The residence I’m doing right now at the Swiss Institute [in Rome] also has a lot to do with it because there I have all the support to only be in the studio. There is a chef cooking everyday for the artists, you have a beautiful room to live in, and you have this fantastic studio—it’s ridiculous. I’m so happy.
How does your upbringing in Brazil and Switzerland come together in your work?
I grew up in a tiny little city in Brazil. My parents are hippies, biologist and engineer of the fields so I literally grew up learning all the names of the plants, the flowers, the little bugs, and was taught to never kill, not even an ant. [I have] that kind of relationship to nature.
But finally I moved to Switzerland as a coincidence almost because I had the passport through my father and had the opportunity to go. At first I wanted to be a photographer, but being there and living there I realized that what I actually wanted to do was sculpture and imagery in a much more wide range.
Can you speak more about your use of materials?
It’s bark. Tree bark coated in acrylic paint. It was always close, the relationship to natural material, although I don’t see myself as a Brazilian nature artist at all. It’s more the case that the the material and the context really interest me right now.
Is it more of a subconscious aspect of your work that articulates itself?
Exactly, exactly. It just kind of happened because I couldn’t run from it. And I only realized it just now in the last two years. Actually, they are a representation of a much larger story that also has a relationship to life—small mythologies that don’t have roots in one specific place. They repeat themselves everywhere.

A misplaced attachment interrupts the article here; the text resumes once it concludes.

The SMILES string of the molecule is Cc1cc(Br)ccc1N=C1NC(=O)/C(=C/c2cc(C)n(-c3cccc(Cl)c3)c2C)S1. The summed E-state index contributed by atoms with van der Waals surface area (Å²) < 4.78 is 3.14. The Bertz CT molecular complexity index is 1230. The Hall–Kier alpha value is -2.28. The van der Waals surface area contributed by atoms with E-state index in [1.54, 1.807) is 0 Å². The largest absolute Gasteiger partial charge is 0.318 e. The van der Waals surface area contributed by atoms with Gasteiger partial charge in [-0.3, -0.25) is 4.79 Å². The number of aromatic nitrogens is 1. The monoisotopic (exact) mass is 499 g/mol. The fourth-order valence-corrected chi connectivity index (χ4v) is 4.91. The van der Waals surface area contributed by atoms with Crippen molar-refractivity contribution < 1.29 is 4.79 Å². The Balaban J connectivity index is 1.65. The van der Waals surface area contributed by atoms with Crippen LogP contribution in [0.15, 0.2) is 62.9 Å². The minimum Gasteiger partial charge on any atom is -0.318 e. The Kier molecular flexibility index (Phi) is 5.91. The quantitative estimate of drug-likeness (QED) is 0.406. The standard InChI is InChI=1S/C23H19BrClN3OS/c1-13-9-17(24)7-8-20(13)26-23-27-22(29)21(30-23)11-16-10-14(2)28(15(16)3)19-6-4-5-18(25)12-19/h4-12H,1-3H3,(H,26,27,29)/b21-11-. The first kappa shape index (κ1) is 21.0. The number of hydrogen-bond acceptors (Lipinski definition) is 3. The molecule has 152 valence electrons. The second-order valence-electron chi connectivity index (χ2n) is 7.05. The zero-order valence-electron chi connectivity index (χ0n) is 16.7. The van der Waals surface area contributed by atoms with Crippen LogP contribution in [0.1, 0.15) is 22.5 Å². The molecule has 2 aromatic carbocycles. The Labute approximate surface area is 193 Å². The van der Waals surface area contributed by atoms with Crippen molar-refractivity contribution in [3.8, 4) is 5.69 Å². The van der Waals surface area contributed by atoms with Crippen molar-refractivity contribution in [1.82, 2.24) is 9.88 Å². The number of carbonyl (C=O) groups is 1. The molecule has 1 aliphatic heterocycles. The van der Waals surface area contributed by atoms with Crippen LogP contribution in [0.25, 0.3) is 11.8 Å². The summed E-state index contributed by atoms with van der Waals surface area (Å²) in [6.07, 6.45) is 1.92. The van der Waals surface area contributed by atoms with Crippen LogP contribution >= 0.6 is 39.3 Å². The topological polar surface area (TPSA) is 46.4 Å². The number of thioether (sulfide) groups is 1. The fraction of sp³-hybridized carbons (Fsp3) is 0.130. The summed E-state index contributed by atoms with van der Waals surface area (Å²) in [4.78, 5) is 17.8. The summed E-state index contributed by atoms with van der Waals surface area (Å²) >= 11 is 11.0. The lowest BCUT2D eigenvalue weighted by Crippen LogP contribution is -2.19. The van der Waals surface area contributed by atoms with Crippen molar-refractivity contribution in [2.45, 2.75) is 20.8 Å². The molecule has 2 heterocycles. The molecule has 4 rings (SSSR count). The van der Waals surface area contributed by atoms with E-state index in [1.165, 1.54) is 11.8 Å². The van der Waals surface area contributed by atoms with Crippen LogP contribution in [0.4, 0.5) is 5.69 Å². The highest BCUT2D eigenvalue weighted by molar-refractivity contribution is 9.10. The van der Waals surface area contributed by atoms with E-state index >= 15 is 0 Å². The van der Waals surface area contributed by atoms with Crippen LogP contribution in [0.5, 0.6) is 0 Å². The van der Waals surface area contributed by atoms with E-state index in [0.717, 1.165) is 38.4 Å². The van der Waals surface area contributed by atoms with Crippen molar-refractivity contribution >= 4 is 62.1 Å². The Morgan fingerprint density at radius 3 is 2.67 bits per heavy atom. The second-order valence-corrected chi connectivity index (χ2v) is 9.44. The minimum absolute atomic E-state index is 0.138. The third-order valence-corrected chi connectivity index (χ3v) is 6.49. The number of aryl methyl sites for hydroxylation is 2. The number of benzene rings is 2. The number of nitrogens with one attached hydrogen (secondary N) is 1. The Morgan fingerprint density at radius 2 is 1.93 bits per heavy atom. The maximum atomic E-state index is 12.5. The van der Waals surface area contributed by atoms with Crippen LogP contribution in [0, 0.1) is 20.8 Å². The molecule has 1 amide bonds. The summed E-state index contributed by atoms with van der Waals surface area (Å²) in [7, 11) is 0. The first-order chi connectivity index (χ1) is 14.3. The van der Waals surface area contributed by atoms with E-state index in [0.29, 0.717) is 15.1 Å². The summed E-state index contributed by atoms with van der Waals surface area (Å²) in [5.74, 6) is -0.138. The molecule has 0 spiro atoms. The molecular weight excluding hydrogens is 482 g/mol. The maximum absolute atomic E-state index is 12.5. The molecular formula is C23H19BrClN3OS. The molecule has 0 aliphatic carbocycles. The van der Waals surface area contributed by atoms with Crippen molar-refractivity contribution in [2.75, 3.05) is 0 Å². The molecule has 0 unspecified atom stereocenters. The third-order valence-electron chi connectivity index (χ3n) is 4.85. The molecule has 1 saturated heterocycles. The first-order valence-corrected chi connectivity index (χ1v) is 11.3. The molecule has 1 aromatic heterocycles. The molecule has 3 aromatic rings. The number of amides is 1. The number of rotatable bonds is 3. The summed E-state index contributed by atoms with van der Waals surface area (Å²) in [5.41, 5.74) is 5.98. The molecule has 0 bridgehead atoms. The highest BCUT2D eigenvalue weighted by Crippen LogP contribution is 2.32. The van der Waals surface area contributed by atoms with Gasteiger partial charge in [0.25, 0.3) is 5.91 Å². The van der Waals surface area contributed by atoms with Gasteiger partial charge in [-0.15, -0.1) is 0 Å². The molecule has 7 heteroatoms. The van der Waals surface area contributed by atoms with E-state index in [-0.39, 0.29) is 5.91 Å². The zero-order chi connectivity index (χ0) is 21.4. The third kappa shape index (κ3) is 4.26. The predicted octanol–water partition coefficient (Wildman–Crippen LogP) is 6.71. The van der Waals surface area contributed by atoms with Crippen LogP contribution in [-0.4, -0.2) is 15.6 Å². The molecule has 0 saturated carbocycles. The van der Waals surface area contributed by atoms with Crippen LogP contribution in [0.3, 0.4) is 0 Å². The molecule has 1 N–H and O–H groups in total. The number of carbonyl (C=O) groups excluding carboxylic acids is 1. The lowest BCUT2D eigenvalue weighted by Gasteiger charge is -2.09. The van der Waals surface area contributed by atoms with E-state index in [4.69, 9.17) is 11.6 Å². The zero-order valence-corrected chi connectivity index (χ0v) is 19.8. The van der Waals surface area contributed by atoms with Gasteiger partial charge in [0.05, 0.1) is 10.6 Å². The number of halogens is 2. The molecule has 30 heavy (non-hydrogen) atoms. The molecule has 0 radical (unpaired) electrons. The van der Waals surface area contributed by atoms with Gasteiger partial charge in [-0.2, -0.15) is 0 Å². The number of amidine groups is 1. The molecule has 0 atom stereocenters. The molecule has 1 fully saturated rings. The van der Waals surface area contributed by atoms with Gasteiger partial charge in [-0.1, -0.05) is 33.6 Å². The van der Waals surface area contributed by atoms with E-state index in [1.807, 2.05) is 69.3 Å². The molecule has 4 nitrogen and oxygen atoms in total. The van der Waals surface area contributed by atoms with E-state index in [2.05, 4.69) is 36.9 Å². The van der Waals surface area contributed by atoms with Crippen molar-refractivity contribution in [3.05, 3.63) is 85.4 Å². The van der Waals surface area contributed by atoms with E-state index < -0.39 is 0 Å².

The title of the show, “The Horse Who Drank Beer,” is curious. Can you tell us more?
It relates to a story that I’m reading at the moment by a very well-known Brazilian writer called João Guimarães Rosa. I think the story is really sad. It’s about an Italian man that moves to Brazil and nobody knows what he does. He lives alone in a large house, and has planted a lot of trees so nobody knows what he’s doing, he’s always there alone.
He has one man that works for him that hates him because he’s rich, he’s such a pig, and he looks weird, he looks bad. And he always thinks the Italian is a bad person. Following the death of his mother, the Italian asked this worker if he can bring him beer for his horse. The employee thinks its ridiculous: “He’s an alcoholic, he’s always drinking.” And at some point, inspectors come to his house to see what the mysterious man is getting up to. The employee sees the opportunity to take revenge against him, even though the Italian never did anything against him.
He takes the police inside his house hoping to find a little dirt on his employer, he’s hoping to find any kind of advice that he’s a bad guy. But the house is completely empty, and in one room there’s a beautiful white taxidermy horse. It turns out that he’s got other horses too, and one of them loves beer, he drinks beer all the time. Then the employee realizes that he is in fact the bad guy and that the Italian is a totally lovely person. The story relates to prejudices and illustrates to narratives that we create.
This interview has been edited and condensed.
“The Horse Who Drank Beer” runs through June 5, 2016 at Kai Matsumiya, New York.